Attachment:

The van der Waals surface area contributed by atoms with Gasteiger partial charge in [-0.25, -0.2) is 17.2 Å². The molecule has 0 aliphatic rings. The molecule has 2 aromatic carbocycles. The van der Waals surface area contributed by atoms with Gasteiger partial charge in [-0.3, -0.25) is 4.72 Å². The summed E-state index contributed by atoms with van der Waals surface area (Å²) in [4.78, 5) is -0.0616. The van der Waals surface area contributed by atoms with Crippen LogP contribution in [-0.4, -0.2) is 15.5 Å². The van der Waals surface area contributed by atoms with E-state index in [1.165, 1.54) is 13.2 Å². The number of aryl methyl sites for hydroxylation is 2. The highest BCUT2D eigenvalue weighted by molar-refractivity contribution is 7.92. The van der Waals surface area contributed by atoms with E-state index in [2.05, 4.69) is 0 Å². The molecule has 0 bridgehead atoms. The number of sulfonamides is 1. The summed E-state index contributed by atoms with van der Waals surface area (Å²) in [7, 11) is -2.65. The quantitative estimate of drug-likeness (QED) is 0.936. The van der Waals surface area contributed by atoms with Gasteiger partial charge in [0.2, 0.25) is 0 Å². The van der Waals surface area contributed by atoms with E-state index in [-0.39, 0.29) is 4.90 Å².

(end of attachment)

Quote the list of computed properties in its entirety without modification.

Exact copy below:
The van der Waals surface area contributed by atoms with Gasteiger partial charge in [-0.25, -0.2) is 17.2 Å². The molecule has 0 aliphatic rings. The molecule has 2 aromatic carbocycles. The van der Waals surface area contributed by atoms with Gasteiger partial charge in [-0.3, -0.25) is 4.72 Å². The summed E-state index contributed by atoms with van der Waals surface area (Å²) in [4.78, 5) is -0.0616. The van der Waals surface area contributed by atoms with Crippen LogP contribution in [-0.4, -0.2) is 15.5 Å². The van der Waals surface area contributed by atoms with E-state index in [1.165, 1.54) is 13.2 Å². The number of aryl methyl sites for hydroxylation is 2. The highest BCUT2D eigenvalue weighted by molar-refractivity contribution is 7.92. The van der Waals surface area contributed by atoms with E-state index in [2.05, 4.69) is 0 Å². The molecule has 0 bridgehead atoms. The number of sulfonamides is 1. The summed E-state index contributed by atoms with van der Waals surface area (Å²) in [7, 11) is -2.65. The quantitative estimate of drug-likeness (QED) is 0.936. The van der Waals surface area contributed by atoms with Gasteiger partial charge in [0.2, 0.25) is 0 Å². The van der Waals surface area contributed by atoms with E-state index in [-0.39, 0.29) is 4.90 Å².